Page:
American College of Physicians: Internal Medicine — Doctors for Adults ®

Friday, November 15, 2013

'You are welcome'

I have felt from the start that this practice model is far better than the one I had in my former life, including:
• Better experience for the doctor
• Better experience for the patient
• Better care quality
• Savings for the patient and for the system.

The last one on the list is the hardest to prove, and I am potentially getting someone to gather concrete numbers for patients who followed me from my old practice to see if their overall health expenditures are down from before I started this practice. This will take time, however, and I am not sure the sample size is large enough to account for the normal variations (either in my favor or against).

Yet some anecdotes from the recent past suggest the answer, giving evidence of significant savings, both financial and life quality, that my patients and their payors get. This is an important case to be made to both the patients (who want to know if their $30-60/month is worth it) and payors (who could financially benefit from promoting this practice model). I realize that this does not constitute a proof of concept, but it is not without meaning.

Patient 1. Medicare. Age: 90+

Patient had a head injury and came to my office wondering if they should go to the ER. I assessed the mental status did an exam, determining that this was not necessary. Set up imaging study that day (CT without contrast) which came back negative.

In my old office, the nurse who answered the message would have immediately suggested going to the ER, not checking with me on this.

Cost: CT without contrast as outpatient - cash price $300, not sure about negotiated price.

Savings: Avoided ER with head injury work-up. Cost: ? (More than $300 by far).

Patient 2: Self-pay (have high-deductible insurance and a health savings account). Age 10

Patient fell and injured arm. Mom sent message to me over weekend wondering about ER visit. I told them to come in on Monday and I’d evaluate. Evaluation was not conclusive, so I sent for X-ray, which showed small fracture. I suggested ortho, but mother messaged me back saying she talked to a friend who was an ortho and they said to just splint this. I checked on the recommendation and agreed. Child was in splinted, had repeat X-ray which was better, and given permission to do sports again.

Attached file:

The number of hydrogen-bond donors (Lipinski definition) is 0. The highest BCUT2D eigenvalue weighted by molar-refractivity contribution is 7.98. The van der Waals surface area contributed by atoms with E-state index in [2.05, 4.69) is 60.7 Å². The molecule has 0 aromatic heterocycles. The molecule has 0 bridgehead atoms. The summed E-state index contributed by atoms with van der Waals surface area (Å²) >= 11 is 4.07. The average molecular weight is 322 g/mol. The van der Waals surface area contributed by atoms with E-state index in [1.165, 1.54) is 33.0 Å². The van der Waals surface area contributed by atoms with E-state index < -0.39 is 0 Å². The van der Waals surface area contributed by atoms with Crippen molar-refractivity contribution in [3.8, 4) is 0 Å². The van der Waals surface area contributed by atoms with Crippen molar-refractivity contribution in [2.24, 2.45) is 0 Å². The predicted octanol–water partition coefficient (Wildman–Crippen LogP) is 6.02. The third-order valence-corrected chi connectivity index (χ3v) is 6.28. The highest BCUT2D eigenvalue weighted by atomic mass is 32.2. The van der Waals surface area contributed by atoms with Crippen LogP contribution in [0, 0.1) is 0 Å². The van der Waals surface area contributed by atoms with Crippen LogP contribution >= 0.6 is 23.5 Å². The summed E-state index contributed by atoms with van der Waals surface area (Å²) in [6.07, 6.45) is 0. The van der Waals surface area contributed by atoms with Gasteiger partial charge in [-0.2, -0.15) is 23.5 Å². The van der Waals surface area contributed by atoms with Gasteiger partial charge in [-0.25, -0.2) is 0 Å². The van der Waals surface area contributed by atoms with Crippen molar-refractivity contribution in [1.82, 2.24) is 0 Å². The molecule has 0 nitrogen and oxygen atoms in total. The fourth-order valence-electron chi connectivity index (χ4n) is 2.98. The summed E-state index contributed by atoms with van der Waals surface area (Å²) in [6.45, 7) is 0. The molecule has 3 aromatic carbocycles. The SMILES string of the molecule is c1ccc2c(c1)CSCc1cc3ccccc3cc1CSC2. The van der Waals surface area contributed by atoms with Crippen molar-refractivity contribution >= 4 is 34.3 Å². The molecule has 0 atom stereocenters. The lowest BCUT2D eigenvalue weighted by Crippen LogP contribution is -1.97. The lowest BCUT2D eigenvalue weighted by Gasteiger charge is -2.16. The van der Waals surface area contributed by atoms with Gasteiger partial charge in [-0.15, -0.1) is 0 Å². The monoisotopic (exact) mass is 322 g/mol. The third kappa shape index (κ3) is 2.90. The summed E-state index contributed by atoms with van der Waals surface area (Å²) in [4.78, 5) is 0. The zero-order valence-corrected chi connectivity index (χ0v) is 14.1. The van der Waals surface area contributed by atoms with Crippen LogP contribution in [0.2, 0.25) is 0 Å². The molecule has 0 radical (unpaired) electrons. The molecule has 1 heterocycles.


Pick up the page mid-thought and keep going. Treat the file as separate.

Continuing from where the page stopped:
In my old office, without messaging mom would likely have chosen to go to the ER. If not, would have seen me and would not have communicated with me about her friend’s advice (and I wouldn’t have had time to listen), so cost would have been quite a bit higher.

Cost: 2 X-rays of the forearm - cash price of X-rays $80 each, so total cost of $160

Cost savings: Avoided ER visit and specialist visits.

Patient 3: Self-pay. Age: 40s

History of migraines, better with Topamax as a prophylactic drug. Can’t take it due to monthly cost. I found a cheaper cost, but then the price went up dramatically. Patient came to me saying they had to stop the medication, as it was costing more than $120 per month. I personally called pharmacy, who said that the cost for them was high, but then noted another local pharmacy had it on their $4 drug list and that they would match anyone’s price. I passed this on to the patient.

In my old office would have required payment for an office visit to talk to me about this, and would not likely have had time to research the cheaper price.

Cost: $4 per month.

Cost Savings: $116 per month and significantly improving quality of life.

Patient 4: Commercial insurance. Age: 40s

Significant head injury without loss of consciousness. Patient had some change in mental status (dazed), some nausea, dizziness. Came to my office directly. I evaluated, determined low risk for subdural bleed, more likely concussion injury. Ordered noncontrasted CT of head and stayed in office for 2 hours before test could be done. We re-evaluated over time and progressively got better. CT scan was negative. I called and did phone follow-up over the next few days and patient recovered completely.

Cost: CT of head: $300

Savings: ER visit and workup for head injury with altered mental status. Cost: ?

Patient 5: Commercial insurance. Age 50s

Past history of bleed from A-V Malformation in brain. Patient was out of town and had sudden onset of headache and dizziness, wondered if needed to go to the ER. Spoke at length, told them to call neurology, but wasn’t convinced ER was necessary, as symptoms had improved significantly. Patient never reached neurology, but called me the next day when back in town. I called neurologist personally and decided ER was not necessary. Set up noncontrasted CT to see if there was new bleed. CT negative, and now plan set-up to see specialist per neurology recommendation to have issue addressed in a way it couldn’t be done with initial bleed >15 years ago.

Cost: CT of head: $300

Patient 6: Medicare. 70s

In hospital repeatedly with heart failure prior to coming to my new practice (was patient in old practice). Husband produced a spreadsheet he made to follow this, which I set-up to be filled out online, having results sent to me on daily basis. Have since managed this over past 8 months, with patient losing over 30 lbs, coming off of oxygen, and becoming much more active. Have had to delicately balance diuretics, blood pressure medications, and kidney function. Husband hugs me when he comes in office, and son-in-law relates a “dramatic” difference in how she is now.

Cost: Nothing.

Savings: Avoiding likely multiple hospitalizations due to fragile CHF.

Patient 7: Medicare. 90s